Updated: 32 min 22 sec ago
Warm temperatures and continued precipitation in much of Nebraska in September further complicated crop production. Extremes ranged from 34°F at Harrison to 99°F at Indianola. Highest one-day rain was 4.42 inches at Ainsworth.
Figure 1. After recent rains, water stands in the border of this Filmore County soybean field. While wet conditions across much of the state will complicate harvest, taking steps to avoid compaction can reduce the challenges for future crops. (Photo by Brandy VanDeWalle)
Sorghum-sudangrass hybrid planted as a cover crop at the university's Haskell Ag Lab in northeast Nebraska. The two photos on the left show plants that were cut for hay in early October and now have new shoots coming out of the base. (These plants were damaged by a light frost last week.) This new growth would be at extremely high risk for purssic acid poisoning. (Photos by Ben Beckman) With many of Nebraska’s acres in cover crop mixtures due to prevented planting, it's important to make a quick check of your acres after a freeze and before grazing or feeding as some plants may be hazardous if fed incorrectly.
Do you have the reliable financial records you need to make important farm management decisions. A new Extension series will help you learn how to record and analyze your data for more informed decision making.
From Water.unl.edu: When applying anhydrous or an ammonia-rich manure, wait until soils start to cool. Soil temperature affects how quickly soil microbes will process ammonium nitrogen to nitrate.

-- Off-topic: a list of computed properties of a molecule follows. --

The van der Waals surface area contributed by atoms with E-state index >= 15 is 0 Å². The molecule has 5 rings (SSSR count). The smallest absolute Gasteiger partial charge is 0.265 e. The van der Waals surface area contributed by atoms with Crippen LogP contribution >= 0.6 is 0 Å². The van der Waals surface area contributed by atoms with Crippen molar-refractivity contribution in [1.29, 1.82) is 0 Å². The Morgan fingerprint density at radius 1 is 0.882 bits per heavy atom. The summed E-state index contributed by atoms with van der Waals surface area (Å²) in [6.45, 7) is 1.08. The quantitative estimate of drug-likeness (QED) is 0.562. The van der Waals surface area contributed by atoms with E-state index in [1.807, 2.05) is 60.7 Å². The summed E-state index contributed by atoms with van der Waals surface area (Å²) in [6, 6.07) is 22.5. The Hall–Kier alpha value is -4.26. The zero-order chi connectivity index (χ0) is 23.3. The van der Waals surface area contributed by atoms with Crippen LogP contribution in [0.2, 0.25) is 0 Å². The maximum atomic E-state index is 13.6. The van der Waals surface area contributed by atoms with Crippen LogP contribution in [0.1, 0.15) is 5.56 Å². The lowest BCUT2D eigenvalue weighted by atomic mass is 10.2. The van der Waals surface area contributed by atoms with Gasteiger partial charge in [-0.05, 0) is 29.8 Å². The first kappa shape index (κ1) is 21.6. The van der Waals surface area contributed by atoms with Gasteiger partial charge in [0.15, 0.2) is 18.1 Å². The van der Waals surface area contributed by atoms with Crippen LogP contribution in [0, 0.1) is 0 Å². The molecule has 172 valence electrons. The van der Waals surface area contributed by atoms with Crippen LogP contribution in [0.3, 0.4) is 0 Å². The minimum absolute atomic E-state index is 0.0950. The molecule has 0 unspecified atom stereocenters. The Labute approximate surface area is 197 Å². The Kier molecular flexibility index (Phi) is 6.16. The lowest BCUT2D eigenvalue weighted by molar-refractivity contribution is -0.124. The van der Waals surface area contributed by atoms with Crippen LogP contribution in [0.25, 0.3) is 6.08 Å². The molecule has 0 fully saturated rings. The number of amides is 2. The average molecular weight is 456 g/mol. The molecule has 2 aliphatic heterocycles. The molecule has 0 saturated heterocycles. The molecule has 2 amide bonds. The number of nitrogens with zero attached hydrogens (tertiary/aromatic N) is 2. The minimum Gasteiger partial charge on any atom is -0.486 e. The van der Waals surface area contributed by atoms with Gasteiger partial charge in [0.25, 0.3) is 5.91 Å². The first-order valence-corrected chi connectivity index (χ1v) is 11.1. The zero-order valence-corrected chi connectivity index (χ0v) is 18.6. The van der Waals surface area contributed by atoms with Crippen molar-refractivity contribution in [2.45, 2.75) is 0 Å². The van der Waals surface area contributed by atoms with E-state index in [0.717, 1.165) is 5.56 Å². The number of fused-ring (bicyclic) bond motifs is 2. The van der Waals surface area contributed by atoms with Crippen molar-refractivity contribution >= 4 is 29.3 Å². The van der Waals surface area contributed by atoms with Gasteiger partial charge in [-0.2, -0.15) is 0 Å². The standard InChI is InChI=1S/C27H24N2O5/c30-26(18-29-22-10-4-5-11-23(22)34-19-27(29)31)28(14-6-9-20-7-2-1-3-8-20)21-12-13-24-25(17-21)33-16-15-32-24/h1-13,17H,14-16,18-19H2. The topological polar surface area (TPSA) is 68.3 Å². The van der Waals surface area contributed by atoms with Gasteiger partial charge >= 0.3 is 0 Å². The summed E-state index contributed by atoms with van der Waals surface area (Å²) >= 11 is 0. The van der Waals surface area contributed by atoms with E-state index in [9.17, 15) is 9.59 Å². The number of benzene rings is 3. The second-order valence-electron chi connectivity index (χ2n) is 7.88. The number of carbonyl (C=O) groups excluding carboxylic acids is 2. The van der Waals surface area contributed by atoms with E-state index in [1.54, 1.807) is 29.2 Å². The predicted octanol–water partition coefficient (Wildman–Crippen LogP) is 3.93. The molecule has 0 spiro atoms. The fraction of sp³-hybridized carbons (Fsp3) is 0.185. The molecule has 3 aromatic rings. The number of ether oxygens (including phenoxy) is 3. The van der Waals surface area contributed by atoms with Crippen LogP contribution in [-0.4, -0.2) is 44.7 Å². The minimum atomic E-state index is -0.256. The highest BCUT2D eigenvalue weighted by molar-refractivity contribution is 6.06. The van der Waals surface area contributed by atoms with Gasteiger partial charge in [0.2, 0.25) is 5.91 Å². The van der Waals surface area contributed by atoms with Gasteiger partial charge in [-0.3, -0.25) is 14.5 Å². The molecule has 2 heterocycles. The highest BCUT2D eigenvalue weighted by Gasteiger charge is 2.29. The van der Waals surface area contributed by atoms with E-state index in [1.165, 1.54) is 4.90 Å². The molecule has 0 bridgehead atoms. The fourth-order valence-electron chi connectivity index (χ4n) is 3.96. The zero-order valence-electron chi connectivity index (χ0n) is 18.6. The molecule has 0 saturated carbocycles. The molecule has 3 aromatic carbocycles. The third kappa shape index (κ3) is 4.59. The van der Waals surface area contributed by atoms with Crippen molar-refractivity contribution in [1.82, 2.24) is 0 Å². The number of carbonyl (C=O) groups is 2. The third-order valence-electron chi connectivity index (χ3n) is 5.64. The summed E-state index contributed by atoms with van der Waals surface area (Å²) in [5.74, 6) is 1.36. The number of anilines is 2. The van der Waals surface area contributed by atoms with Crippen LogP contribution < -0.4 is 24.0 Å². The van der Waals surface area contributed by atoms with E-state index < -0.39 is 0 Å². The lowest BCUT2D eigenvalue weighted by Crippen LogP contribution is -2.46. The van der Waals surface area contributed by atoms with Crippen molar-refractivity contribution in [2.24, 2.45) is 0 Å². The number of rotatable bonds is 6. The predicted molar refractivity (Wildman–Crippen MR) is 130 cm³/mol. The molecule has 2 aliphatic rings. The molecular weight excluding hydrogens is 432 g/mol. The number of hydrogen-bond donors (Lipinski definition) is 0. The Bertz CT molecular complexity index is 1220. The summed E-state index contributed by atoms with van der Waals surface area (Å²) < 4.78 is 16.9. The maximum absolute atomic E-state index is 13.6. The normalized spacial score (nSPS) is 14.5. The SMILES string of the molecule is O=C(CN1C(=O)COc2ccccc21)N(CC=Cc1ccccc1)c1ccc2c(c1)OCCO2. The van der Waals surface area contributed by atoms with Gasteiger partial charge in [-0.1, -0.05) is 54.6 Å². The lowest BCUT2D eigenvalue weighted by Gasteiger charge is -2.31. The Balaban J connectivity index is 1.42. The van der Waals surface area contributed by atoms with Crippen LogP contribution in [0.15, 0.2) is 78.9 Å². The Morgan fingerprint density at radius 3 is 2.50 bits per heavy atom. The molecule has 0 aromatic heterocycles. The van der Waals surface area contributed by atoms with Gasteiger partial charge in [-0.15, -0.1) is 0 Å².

Figure 1. Nebraska’s Andrea Basche and a colleague have found that planting perennials and cover crops may substantially improve the ability of soils to soak up heavy rainfall, potentially alleviating the most severe effects of flooding and drought. (Photo by Greg Nathan, UNL) A synthesis of 89 studies across six continents has helped clarify which agricultural practices hold water when it comes to helping soils soak up precipitation — a factor critical to mitigating floods, outlasting drought and stabilizing crop yields.
The new Family Farmer Relief Act of 2019 revises the federal bankruptcy code to increase the amount of total debt a producer may have and be eligible for Chapter 12 bankruptcy protection from $4.4 million to $10 million.
Figure 1. Stalk lodging and rot has been evident in some fields since August, particularly parts of fields that experienced water ponding earlier. (Photos by Tamra Jackson-Ziems) The effects of late planting and stressful growing conditions throughout much of the season are showing up now in poor stalk quality in corn. Growers are encouraged to scout fields and harvest those most at risk of lodging first. Here's why and what to look for.
Figure 1: Precision manure application is an important trend in managing animal manures. (Photos by Rick Koelsch) Extension Engineer Rick Koelsch shares highlights from the 2019 Manure Expo. Precision technology paired with well-designed application equipment was key to achieving uniformity in manure fertilizer applications.
Figure 1. (L-R) Field peas, lentils, and chick peas planted in a double cropping study at the Eastern Nebraska Research and Extension Center near Mead. (Photos taken June 12-2018)
Figure 1. Dry bean harvest is well underway in the North Platte River Valley in western Nebraska.